Scott Siepker
Scott Siepker
February 18, 2013

Mount Carmel native Scott Siepker, a Des Moines filmmaker, star of the iconic "Iowa Nice" video and Drake University professor, will join U.S. Rep. Bruce Braley, an eastern Iowa Democrat, for a conversation about Iowa, politics and other topics at Wartburg College in Waverly Tuesday night.

"Being Iowa Nice: A Conversation with Congressman Bruce Braley and Filmmaker Scott Siepker" will be presented in Whitehouse Business Center 214 from 7:30 to 8:30 p.m.

Siepker, 30, a Carroll High School alum, has other activities planned at Wartburg Tuesday so he asked for the participation of Braley, who is running for the U.S. Senate seat being vacated by Tom Harkin.

"I thought, well, I'll reach out to him on Twitter and see if he wants to come," Siepker said.

Siepker's "Iowa Nice" short film - produced on New Year's Eve and New Year's Day of 2012 in response to stereotyping of Iowa by the media - has well over 1 million views. The 2-minute video seeks to debunk certain coastal narratives about Iowa being a cultural monolith of prejudiced reactionaries. Siepker, and "Iowa Nice" director, his longtime theatrical collaborator, Paul D. Benedict, have seen their work go viral with features on CNN International, MSNBC and BBC World News.

Siepker is a registered independent. The event at Wartburg College is about discussing ideas, not advancing an ideology or platform, Siepker said.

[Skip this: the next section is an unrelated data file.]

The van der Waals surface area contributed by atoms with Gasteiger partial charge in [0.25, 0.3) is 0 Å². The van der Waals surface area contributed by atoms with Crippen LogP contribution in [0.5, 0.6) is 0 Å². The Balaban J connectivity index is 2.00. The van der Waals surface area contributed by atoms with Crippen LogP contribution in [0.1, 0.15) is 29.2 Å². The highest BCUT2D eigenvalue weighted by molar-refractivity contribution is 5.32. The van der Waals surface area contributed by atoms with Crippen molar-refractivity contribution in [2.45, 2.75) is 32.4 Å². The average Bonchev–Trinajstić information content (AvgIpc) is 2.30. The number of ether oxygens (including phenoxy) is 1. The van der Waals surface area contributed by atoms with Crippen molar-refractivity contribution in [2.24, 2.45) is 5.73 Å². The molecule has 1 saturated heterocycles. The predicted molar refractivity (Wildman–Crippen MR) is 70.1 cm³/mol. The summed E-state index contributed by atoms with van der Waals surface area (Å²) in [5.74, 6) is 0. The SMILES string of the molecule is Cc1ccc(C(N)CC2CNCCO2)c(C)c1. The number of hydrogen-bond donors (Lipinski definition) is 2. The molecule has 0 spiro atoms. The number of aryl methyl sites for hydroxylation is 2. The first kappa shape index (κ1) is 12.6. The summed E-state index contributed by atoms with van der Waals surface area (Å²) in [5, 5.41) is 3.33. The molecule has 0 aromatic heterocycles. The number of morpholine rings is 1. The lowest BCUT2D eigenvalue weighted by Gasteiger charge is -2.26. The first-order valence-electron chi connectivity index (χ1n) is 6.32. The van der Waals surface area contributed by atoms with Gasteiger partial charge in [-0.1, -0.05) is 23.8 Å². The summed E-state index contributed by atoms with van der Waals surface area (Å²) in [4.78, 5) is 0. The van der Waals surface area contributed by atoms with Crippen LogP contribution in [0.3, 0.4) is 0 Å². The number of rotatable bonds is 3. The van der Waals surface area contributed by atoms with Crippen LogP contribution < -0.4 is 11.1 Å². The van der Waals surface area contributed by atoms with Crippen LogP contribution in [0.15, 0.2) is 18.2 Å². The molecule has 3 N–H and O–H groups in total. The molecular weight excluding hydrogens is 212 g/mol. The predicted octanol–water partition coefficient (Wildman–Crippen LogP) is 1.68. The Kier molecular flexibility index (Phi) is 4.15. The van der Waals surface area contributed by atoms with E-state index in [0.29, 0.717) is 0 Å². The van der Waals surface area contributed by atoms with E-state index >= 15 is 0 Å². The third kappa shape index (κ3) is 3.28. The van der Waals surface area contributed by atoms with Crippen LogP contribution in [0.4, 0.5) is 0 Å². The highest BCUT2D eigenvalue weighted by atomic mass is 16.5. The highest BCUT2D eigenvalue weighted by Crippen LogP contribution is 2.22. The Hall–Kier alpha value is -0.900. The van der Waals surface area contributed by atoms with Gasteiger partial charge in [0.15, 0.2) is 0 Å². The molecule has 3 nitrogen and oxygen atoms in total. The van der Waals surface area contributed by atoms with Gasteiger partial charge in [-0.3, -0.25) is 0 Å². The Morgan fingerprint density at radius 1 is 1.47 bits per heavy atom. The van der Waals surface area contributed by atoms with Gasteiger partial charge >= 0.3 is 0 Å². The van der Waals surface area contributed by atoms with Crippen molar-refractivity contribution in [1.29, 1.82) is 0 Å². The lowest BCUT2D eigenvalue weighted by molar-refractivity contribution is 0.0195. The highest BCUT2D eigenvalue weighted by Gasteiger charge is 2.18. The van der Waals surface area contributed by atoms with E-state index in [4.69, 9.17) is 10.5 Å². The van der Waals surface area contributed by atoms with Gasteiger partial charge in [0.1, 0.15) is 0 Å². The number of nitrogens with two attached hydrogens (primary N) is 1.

"It's not my endorsement of him (Braley) or anything like that," Siepker said. "It's not a campaign rally."

MSNBC in 2012 termed "Iowa Nice" "the single-most-entertaining ad to come out of Iowa this political season."

The Atlantic Monthly, Huffington Post, Omaha World-Herald and other media published stories on "Iowa Nice."

In the video, Siepker, pictured near the state Capitol and in farm settings, defends agriculture and champions the state's history of tolerance - the legalization of gay marriage and opportunities for women as attorneys, for example. It also spotlights the science involved in modern farming.

The video went live at about 10:30 p.m. Jan. 1, 2012 and earned instant street credibility online.

"By the next day I was getting recognized in the mall," Siepker said.

Siepker said he's humbled that Braley would join him for the Wartburg session.

"I think that's something, that a Senate candidate is willing to share the stage ... with a guy whose known for swearing, if you will," Siepker said.

Siepker said he is interested in developing similar events with other Iowa politicians. He mentioned U.S. Rep. Steve King, R-Iowa.

"I would love to sit down and have an open conversation like this," Siepker said.

Siepker said Wartburg College is expected to make video of the event available online. He said more details would follow on how the event can be viewed online.